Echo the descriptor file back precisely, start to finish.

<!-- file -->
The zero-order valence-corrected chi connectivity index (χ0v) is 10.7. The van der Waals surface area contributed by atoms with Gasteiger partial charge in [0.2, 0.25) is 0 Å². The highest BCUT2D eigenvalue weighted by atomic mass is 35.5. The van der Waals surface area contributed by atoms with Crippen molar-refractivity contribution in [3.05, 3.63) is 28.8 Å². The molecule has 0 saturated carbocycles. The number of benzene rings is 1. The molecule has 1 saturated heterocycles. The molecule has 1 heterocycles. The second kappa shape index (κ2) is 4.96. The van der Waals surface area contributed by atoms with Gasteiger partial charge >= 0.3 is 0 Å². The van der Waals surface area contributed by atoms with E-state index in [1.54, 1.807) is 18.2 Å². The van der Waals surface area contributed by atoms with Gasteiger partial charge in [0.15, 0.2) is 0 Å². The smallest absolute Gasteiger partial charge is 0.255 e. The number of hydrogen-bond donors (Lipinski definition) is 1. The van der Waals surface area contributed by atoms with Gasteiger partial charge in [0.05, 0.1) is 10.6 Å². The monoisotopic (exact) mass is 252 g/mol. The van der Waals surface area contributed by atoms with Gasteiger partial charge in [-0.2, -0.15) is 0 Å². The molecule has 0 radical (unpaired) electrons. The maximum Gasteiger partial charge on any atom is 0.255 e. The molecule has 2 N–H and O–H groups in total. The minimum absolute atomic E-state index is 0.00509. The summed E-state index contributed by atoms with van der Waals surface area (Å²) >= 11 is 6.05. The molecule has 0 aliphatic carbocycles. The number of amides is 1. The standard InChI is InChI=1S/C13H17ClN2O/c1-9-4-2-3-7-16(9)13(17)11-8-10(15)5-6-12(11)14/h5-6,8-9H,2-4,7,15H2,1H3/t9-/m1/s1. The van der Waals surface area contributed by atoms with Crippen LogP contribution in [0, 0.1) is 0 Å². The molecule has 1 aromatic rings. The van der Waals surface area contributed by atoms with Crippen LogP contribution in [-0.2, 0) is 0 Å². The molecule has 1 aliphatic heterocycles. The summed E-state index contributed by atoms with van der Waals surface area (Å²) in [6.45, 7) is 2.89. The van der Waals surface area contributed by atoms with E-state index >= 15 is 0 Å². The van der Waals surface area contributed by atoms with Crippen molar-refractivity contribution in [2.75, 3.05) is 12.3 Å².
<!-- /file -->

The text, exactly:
The zero-order valence-corrected chi connectivity index (χ0v) is 10.7. The van der Waals surface area contributed by atoms with Gasteiger partial charge in [0.2, 0.25) is 0 Å². The highest BCUT2D eigenvalue weighted by atomic mass is 35.5. The van der Waals surface area contributed by atoms with Crippen molar-refractivity contribution in [3.05, 3.63) is 28.8 Å². The molecule has 0 saturated carbocycles. The number of benzene rings is 1. The molecule has 1 saturated heterocycles. The molecule has 1 heterocycles. The second kappa shape index (κ2) is 4.96. The van der Waals surface area contributed by atoms with Gasteiger partial charge >= 0.3 is 0 Å². The van der Waals surface area contributed by atoms with E-state index in [1.54, 1.807) is 18.2 Å². The van der Waals surface area contributed by atoms with Gasteiger partial charge in [0.15, 0.2) is 0 Å². The smallest absolute Gasteiger partial charge is 0.255 e. The number of hydrogen-bond donors (Lipinski definition) is 1. The van der Waals surface area contributed by atoms with Gasteiger partial charge in [0.05, 0.1) is 10.6 Å². The monoisotopic (exact) mass is 252 g/mol. The van der Waals surface area contributed by atoms with Gasteiger partial charge in [-0.2, -0.15) is 0 Å². The molecule has 0 radical (unpaired) electrons. The maximum Gasteiger partial charge on any atom is 0.255 e. The molecule has 2 N–H and O–H groups in total. The minimum absolute atomic E-state index is 0.00509. The summed E-state index contributed by atoms with van der Waals surface area (Å²) >= 11 is 6.05. The molecule has 0 aliphatic carbocycles. The number of amides is 1. The standard InChI is InChI=1S/C13H17ClN2O/c1-9-4-2-3-7-16(9)13(17)11-8-10(15)5-6-12(11)14/h5-6,8-9H,2-4,7,15H2,1H3/t9-/m1/s1. The van der Waals surface area contributed by atoms with Crippen LogP contribution in [0, 0.1) is 0 Å². The molecule has 1 aromatic rings. The van der Waals surface area contributed by atoms with Crippen LogP contribution in [-0.2, 0) is 0 Å². The molecule has 1 aliphatic heterocycles. The summed E-state index contributed by atoms with van der Waals surface area (Å²) in [6.45, 7) is 2.89. The van der Waals surface area contributed by atoms with E-state index >= 15 is 0 Å². The van der Waals surface area contributed by atoms with Crippen molar-refractivity contribution in [2.75, 3.05) is 12.3 Å².